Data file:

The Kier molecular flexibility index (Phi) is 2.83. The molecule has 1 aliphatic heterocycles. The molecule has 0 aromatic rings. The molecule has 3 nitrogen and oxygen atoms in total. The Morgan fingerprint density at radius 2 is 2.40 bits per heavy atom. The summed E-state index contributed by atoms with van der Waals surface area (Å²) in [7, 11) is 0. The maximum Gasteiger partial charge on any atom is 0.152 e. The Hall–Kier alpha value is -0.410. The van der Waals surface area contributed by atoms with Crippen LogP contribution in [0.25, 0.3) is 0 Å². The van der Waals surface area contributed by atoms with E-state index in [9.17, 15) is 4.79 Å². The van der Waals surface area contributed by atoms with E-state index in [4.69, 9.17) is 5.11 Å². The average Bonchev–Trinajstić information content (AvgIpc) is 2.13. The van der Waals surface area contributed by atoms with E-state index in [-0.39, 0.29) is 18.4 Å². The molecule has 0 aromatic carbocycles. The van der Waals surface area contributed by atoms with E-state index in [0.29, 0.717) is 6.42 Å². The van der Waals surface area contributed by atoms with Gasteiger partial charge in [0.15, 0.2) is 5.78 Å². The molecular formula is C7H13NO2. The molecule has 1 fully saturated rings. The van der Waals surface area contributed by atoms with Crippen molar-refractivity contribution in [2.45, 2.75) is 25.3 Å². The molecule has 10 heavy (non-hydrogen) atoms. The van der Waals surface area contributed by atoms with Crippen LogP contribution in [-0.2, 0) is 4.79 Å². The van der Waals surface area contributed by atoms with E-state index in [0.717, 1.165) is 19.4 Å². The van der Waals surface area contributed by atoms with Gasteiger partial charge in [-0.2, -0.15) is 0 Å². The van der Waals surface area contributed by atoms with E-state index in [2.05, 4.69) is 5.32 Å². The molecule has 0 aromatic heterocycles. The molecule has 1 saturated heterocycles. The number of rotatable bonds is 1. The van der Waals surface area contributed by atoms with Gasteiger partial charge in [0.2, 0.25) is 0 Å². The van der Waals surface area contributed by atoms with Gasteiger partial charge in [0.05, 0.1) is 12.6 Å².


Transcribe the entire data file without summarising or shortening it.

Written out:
The Kier molecular flexibility index (Phi) is 2.83. The molecule has 1 aliphatic heterocycles. The molecule has 0 aromatic rings. The molecule has 3 nitrogen and oxygen atoms in total. The Morgan fingerprint density at radius 2 is 2.40 bits per heavy atom. The summed E-state index contributed by atoms with van der Waals surface area (Å²) in [7, 11) is 0. The maximum Gasteiger partial charge on any atom is 0.152 e. The Hall–Kier alpha value is -0.410. The van der Waals surface area contributed by atoms with Crippen LogP contribution in [0.25, 0.3) is 0 Å². The van der Waals surface area contributed by atoms with E-state index in [9.17, 15) is 4.79 Å². The van der Waals surface area contributed by atoms with E-state index in [4.69, 9.17) is 5.11 Å². The average Bonchev–Trinajstić information content (AvgIpc) is 2.13. The van der Waals surface area contributed by atoms with E-state index in [-0.39, 0.29) is 18.4 Å². The molecule has 0 aromatic carbocycles. The van der Waals surface area contributed by atoms with E-state index in [0.29, 0.717) is 6.42 Å². The van der Waals surface area contributed by atoms with Gasteiger partial charge in [0.15, 0.2) is 5.78 Å². The molecular formula is C7H13NO2. The molecule has 1 fully saturated rings. The van der Waals surface area contributed by atoms with Crippen molar-refractivity contribution in [2.45, 2.75) is 25.3 Å². The molecule has 10 heavy (non-hydrogen) atoms. The van der Waals surface area contributed by atoms with Crippen LogP contribution in [-0.2, 0) is 4.79 Å². The van der Waals surface area contributed by atoms with E-state index in [0.717, 1.165) is 19.4 Å². The van der Waals surface area contributed by atoms with Gasteiger partial charge in [-0.2, -0.15) is 0 Å². The van der Waals surface area contributed by atoms with E-state index in [2.05, 4.69) is 5.32 Å². The molecule has 0 aromatic heterocycles. The molecule has 1 saturated heterocycles. The number of rotatable bonds is 1. The van der Waals surface area contributed by atoms with Gasteiger partial charge in [0.2, 0.25) is 0 Å². The van der Waals surface area contributed by atoms with Gasteiger partial charge in [0.05, 0.1) is 12.6 Å².